Limitations include the lack of information on human papillomavirus (HPV) infection, which is a risk factor for specific head and neck cancer subsites . We investigated multiple subtypes of fiber, grains, and subsites of head and neck cancer; therefore, it is possible that our results might be due to chance. Additionally, we lack information on smoking duration and passive smoke exposure, which could possibly confound the observed relation. Although our study is the largest to date to examine the role of fiber and grains in relation to head and neck cancer, we are still limited by a modest numbers of cases, particularly for subgroup analyses.
In conclusion, total fiber and grains were inversely associated with head and neck cancers in this prospective cohort study. We observed a more pronounced benefit with intake of total fiber and grains among women compared to men. Our findings suggest a role of fiber and grains in the etiology of head and neck cancer.
This research was supported [in part] by the Intramural Research Program of the NIH, National Cancer Institute. Cancer incidence data from the Atlanta metropolitan area were collected by the Georgia Center for Cancer Statistics, Department of Epidemiology, Rollins School of Public Health, Emory University. Cancer incidence data from California were collected by the California Department of Health Services, Cancer Surveillance Section. Cancer incidence data from the Detroit metropolitan area were collected by the Michigan Cancer Surveillance Program, Community Health Administration, State of Michigan. The Florida cancer incidence data used in this report were collected by the Florida Cancer Data System (FCDC) under contract with the Florida Department of Health (FDOH). The views expressed herein are solely those of the authors and do not necessarily reflect those of the FCDC or FDOH. Cancer incidence data from Louisiana were collected by the Louisiana Tumor Registry, Louisiana State University Medical Center in New Orleans. Cancer incidence data from New Jersey were collected by the New Jersey State Cancer Registry, Cancer Epidemiology Services, New Jersey State Department of Health and Senior Services. Cancer incidence data from North Carolina were collected by the North Carolina Central Cancer Registry. Cancer incidence data from Pennsylvania were supplied by the Division of Health Statistics and Research, Pennsylvania Department of Health, Harrisburg, Pennsylvania. The Pennsylvania Department of Health specifically disclaims responsibility for any analyses, interpretations or conclusions. Cancer incidence data from Arizona were collected by the Arizona Cancer Registry, Division of Public Health Services, Arizona Department of Health Services. Cancer incidence data from Texas were collected by the Texas Cancer Registry, Cancer Epidemiology and Surveillance Branch, Texas Department of State Health Services.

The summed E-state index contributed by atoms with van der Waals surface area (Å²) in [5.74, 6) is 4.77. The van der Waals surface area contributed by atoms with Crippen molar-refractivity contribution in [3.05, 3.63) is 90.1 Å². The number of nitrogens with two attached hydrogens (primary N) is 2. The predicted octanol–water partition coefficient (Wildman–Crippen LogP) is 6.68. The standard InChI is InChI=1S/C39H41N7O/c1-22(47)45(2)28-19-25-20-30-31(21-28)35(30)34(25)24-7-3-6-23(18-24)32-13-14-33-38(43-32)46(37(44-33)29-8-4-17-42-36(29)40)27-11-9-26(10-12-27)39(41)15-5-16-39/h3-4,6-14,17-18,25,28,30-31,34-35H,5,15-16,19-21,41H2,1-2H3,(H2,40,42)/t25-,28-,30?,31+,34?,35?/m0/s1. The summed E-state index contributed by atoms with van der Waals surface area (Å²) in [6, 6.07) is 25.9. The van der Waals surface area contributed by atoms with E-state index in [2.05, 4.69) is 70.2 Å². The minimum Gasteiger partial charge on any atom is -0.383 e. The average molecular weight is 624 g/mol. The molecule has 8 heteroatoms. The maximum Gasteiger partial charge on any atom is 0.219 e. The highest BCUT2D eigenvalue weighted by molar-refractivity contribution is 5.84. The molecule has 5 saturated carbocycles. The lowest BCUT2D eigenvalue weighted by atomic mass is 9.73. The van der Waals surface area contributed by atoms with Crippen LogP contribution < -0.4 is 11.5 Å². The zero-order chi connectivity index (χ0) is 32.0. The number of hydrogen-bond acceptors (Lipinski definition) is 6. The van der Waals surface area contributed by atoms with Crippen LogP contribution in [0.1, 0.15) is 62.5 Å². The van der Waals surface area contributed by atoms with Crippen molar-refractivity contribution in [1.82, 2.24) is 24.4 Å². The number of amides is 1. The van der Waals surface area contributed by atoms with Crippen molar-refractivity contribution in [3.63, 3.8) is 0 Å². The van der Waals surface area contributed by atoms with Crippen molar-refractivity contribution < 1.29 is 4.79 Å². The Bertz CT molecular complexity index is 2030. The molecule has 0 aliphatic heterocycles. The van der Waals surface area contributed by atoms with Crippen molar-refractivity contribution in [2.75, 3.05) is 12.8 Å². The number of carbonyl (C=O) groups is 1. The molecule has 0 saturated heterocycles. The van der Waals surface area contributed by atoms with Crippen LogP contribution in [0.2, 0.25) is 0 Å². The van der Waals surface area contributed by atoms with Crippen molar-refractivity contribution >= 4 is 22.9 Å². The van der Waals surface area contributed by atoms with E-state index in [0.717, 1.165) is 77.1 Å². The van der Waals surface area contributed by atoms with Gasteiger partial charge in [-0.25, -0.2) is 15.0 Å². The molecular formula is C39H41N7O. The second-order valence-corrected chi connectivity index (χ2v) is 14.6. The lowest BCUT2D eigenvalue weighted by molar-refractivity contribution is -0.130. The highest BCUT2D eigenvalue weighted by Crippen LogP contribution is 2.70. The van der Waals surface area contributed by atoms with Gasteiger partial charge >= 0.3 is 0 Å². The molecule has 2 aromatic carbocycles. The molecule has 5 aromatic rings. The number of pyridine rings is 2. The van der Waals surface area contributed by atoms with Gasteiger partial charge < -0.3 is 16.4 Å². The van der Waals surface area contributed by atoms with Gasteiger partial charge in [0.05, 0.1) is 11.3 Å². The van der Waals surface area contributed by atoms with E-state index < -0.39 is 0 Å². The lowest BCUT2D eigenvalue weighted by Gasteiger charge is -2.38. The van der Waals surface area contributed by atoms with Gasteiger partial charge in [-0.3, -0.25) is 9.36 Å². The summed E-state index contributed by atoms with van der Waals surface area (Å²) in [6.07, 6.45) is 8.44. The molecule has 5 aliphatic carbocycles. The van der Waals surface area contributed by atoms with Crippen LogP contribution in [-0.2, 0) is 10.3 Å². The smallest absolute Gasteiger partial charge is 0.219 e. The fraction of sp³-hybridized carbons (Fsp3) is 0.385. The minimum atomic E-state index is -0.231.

We are indebted to the participants in the NIH-AARP Diet and Health Study for their outstanding cooperation. We also thank Sigurd Hermansen and Kerry Grace Morrissey from Westat for study outcomes ascertainment and management and Leslie Carroll at Information Management Services for data support and analysis.